Un Nido de Culebras: Innovative Leather Art
“Where do ideas come from, ways of making…? Well, from the world, from all those who made in the past and those who make in the present. What do I know?” Narciso Galan
Narciso Galan (Somines, Grado, Asturias)
The story of Narciso Galan’s studio Un Nido de Culebras began in 1987.
“I have never worked in anything else. It was at the end of the 80s, when I was 14 or 15 years old, that I felt the impulse to experiment with leather and to make leather goods. Soon after, I realized that I could make a living from this and I started to sell what I made on the street. My origins as a craftsman and seller thus started through piracy and illegal street activities. From 2000, I began to sell my work at professional craft fairs. The workshop began to grow in dimension as I started to use tools to transform raw materials-wood, silver, and jet”.
Narciso has created pieces using the Cueroflexia technique, which he developed in his workshop. It is his interpretation of the art of origami. He designs his pieces around the shapes, forms, and intricate folds created by origami artisans and aficionados.
In 2012, he won first prize in the category of Unique Pieces at the Rosaleda de Artesanos in recognition of the development of a technique that furthers the craft. The Rosaleda de Artesanos in Oviedo is the main platform of its kind in the region and showcases the work of artisans in Asturias and from other regions of Spain.
His work has won acclaim at art fairs and exhibitions throughout Spain. The publication Atlas ilustrado de artesanía Tradicional de España (Illustrated Atlas of Artisan Traditions in Spain (Enric Balasch Blanch, Yolanda Ruiz Arranz (Text and photographs) features his work in the chapter devoted to leather crafts.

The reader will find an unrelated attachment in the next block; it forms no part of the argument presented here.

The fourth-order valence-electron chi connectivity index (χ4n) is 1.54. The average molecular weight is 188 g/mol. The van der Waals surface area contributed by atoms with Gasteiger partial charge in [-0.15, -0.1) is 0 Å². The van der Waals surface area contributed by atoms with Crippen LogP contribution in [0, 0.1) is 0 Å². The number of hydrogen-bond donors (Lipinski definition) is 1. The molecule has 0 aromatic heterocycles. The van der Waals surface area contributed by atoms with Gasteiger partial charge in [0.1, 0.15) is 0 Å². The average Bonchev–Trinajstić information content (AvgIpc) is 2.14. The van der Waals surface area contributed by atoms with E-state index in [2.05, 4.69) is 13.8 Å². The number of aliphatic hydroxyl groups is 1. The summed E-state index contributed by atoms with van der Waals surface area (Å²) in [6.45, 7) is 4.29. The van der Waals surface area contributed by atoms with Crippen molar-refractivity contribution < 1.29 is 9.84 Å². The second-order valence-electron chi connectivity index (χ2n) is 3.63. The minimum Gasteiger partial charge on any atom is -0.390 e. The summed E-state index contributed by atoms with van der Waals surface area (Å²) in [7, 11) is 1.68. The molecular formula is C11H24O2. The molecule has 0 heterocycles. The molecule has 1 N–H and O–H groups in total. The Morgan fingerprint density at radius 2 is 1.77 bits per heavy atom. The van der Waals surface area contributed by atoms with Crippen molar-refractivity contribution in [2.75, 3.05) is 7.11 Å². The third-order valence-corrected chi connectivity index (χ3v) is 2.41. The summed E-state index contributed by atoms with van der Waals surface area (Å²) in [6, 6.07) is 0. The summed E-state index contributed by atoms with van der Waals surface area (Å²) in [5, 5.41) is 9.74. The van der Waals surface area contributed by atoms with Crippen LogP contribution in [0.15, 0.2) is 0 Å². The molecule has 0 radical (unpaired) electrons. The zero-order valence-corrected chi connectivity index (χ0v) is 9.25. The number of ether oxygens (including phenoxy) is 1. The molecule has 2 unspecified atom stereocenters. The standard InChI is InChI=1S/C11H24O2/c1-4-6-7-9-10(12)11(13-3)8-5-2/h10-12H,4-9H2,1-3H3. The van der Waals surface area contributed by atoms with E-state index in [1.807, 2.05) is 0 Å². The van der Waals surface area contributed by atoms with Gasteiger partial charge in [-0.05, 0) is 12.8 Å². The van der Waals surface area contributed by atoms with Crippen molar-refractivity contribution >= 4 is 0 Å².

What or who has inspired your work?
I don’t know. I think of ways to make pieces, of new techniques, ideas, and images that I try to materialize, nothing more. Where do ideas come from, ways of making…? Well, from the world, from all those who made in the past and those who make in the present. What do I know?
Why did you choose the particular name for your business?
As I began to braid, those who saw my work told me that they looked like snakes, so I decided to name the workshop using the often-used expression, un nido de culebras (a nest of snakes).
Is there a Spanish/Asturian tradition or reference for your technique, design, or inspiration?
Not that I know of. Braiding is international and there is no place in the world that has not or is not using it, whether in basketry, latticework or in hairdressing salons where you see wonderful braids. What varies are the materials used and the type of objects produced.
Do you integrate any environmental considerations in your processes?
I conceive and live crafts as a philosophy and as a way of life.
How/Where can one purchase your pieces?
At crafts fairs and by contacting me through my website, unnidodeculebras.com.
How have you combined the creative aspects of your work with the commercial side?
Searching for and creating ways to expose the most visually attractive pieces.
How did you fare during the COVID-19 pandemic?
Total cessation of activities.
Photography courtesy of Un Nido de Culebras (@unnidodeculebras).